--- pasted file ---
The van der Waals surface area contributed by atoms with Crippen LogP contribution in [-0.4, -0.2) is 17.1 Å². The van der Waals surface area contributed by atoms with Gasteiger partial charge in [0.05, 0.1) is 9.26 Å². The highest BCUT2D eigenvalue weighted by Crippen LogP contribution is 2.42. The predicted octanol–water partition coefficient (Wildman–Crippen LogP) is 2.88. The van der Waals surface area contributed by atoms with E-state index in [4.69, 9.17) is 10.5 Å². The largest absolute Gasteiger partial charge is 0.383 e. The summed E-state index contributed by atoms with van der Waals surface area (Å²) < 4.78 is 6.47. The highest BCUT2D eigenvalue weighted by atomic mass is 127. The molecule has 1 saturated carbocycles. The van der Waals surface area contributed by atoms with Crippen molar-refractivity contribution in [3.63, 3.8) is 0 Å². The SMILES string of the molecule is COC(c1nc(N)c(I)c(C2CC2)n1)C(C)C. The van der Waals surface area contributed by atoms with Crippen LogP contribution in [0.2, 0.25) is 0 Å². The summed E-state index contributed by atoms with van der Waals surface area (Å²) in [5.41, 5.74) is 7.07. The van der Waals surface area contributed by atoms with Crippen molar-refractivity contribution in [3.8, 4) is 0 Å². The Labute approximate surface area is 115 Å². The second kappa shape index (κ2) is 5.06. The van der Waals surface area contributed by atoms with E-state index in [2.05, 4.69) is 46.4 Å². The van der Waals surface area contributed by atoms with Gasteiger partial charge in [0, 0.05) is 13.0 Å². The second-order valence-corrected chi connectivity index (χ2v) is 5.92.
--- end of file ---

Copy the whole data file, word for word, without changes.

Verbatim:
The van der Waals surface area contributed by atoms with Crippen LogP contribution in [-0.4, -0.2) is 17.1 Å². The van der Waals surface area contributed by atoms with Gasteiger partial charge in [0.05, 0.1) is 9.26 Å². The highest BCUT2D eigenvalue weighted by Crippen LogP contribution is 2.42. The predicted octanol–water partition coefficient (Wildman–Crippen LogP) is 2.88. The van der Waals surface area contributed by atoms with E-state index in [4.69, 9.17) is 10.5 Å². The largest absolute Gasteiger partial charge is 0.383 e. The summed E-state index contributed by atoms with van der Waals surface area (Å²) < 4.78 is 6.47. The highest BCUT2D eigenvalue weighted by atomic mass is 127. The molecule has 1 saturated carbocycles. The van der Waals surface area contributed by atoms with Crippen molar-refractivity contribution in [3.63, 3.8) is 0 Å². The SMILES string of the molecule is COC(c1nc(N)c(I)c(C2CC2)n1)C(C)C. The van der Waals surface area contributed by atoms with Crippen LogP contribution in [0.2, 0.25) is 0 Å². The summed E-state index contributed by atoms with van der Waals surface area (Å²) in [5.41, 5.74) is 7.07. The van der Waals surface area contributed by atoms with Crippen molar-refractivity contribution in [3.8, 4) is 0 Å². The Labute approximate surface area is 115 Å². The second kappa shape index (κ2) is 5.06. The van der Waals surface area contributed by atoms with E-state index in [2.05, 4.69) is 46.4 Å². The van der Waals surface area contributed by atoms with Gasteiger partial charge in [0, 0.05) is 13.0 Å². The second-order valence-corrected chi connectivity index (χ2v) is 5.92.